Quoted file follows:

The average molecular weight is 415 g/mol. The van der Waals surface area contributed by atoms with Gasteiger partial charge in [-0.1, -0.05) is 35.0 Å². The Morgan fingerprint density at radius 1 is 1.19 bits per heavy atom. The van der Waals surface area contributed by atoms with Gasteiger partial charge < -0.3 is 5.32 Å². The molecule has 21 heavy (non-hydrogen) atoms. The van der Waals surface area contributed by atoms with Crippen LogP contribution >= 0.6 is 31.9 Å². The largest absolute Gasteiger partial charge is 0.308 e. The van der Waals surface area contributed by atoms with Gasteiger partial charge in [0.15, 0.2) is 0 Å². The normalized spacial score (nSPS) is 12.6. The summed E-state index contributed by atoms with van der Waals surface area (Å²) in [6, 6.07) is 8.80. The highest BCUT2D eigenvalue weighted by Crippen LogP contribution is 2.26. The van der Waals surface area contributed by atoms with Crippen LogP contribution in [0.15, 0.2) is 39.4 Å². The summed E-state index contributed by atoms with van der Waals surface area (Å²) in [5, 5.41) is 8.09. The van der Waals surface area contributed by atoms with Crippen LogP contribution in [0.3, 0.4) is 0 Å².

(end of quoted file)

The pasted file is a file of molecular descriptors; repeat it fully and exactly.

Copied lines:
The average molecular weight is 415 g/mol. The van der Waals surface area contributed by atoms with Gasteiger partial charge in [-0.1, -0.05) is 35.0 Å². The Morgan fingerprint density at radius 1 is 1.19 bits per heavy atom. The van der Waals surface area contributed by atoms with Gasteiger partial charge < -0.3 is 5.32 Å². The molecule has 21 heavy (non-hydrogen) atoms. The van der Waals surface area contributed by atoms with Crippen LogP contribution >= 0.6 is 31.9 Å². The largest absolute Gasteiger partial charge is 0.308 e. The van der Waals surface area contributed by atoms with Gasteiger partial charge in [0.15, 0.2) is 0 Å². The normalized spacial score (nSPS) is 12.6. The summed E-state index contributed by atoms with van der Waals surface area (Å²) in [6, 6.07) is 8.80. The highest BCUT2D eigenvalue weighted by Crippen LogP contribution is 2.26. The van der Waals surface area contributed by atoms with Crippen LogP contribution in [0.15, 0.2) is 39.4 Å². The summed E-state index contributed by atoms with van der Waals surface area (Å²) in [5, 5.41) is 8.09. The van der Waals surface area contributed by atoms with Crippen LogP contribution in [0.3, 0.4) is 0 Å².